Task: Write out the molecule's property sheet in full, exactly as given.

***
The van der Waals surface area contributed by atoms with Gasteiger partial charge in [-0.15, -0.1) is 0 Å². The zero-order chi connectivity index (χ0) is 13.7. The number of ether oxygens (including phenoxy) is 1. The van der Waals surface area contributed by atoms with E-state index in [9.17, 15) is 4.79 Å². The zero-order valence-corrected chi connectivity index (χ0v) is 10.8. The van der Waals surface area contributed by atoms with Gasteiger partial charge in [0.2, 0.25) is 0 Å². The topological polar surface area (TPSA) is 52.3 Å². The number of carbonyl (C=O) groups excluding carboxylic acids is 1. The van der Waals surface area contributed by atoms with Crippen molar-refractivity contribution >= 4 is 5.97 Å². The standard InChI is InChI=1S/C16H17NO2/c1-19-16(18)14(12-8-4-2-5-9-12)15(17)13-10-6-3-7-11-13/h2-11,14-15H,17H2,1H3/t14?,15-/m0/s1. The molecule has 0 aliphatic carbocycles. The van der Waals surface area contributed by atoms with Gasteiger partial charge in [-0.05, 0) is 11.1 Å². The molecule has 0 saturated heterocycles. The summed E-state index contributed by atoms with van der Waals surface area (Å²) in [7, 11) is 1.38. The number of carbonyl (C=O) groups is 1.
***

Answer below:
The van der Waals surface area contributed by atoms with Gasteiger partial charge in [-0.15, -0.1) is 0 Å². The zero-order chi connectivity index (χ0) is 13.7. The number of ether oxygens (including phenoxy) is 1. The van der Waals surface area contributed by atoms with E-state index in [9.17, 15) is 4.79 Å². The zero-order valence-corrected chi connectivity index (χ0v) is 10.8. The van der Waals surface area contributed by atoms with Gasteiger partial charge in [0.2, 0.25) is 0 Å². The topological polar surface area (TPSA) is 52.3 Å². The number of carbonyl (C=O) groups excluding carboxylic acids is 1. The van der Waals surface area contributed by atoms with Crippen molar-refractivity contribution >= 4 is 5.97 Å². The standard InChI is InChI=1S/C16H17NO2/c1-19-16(18)14(12-8-4-2-5-9-12)15(17)13-10-6-3-7-11-13/h2-11,14-15H,17H2,1H3/t14?,15-/m0/s1. The molecule has 0 aliphatic carbocycles. The van der Waals surface area contributed by atoms with Gasteiger partial charge in [-0.05, 0) is 11.1 Å². The molecule has 0 saturated heterocycles. The summed E-state index contributed by atoms with van der Waals surface area (Å²) in [7, 11) is 1.38. The number of carbonyl (C=O) groups is 1.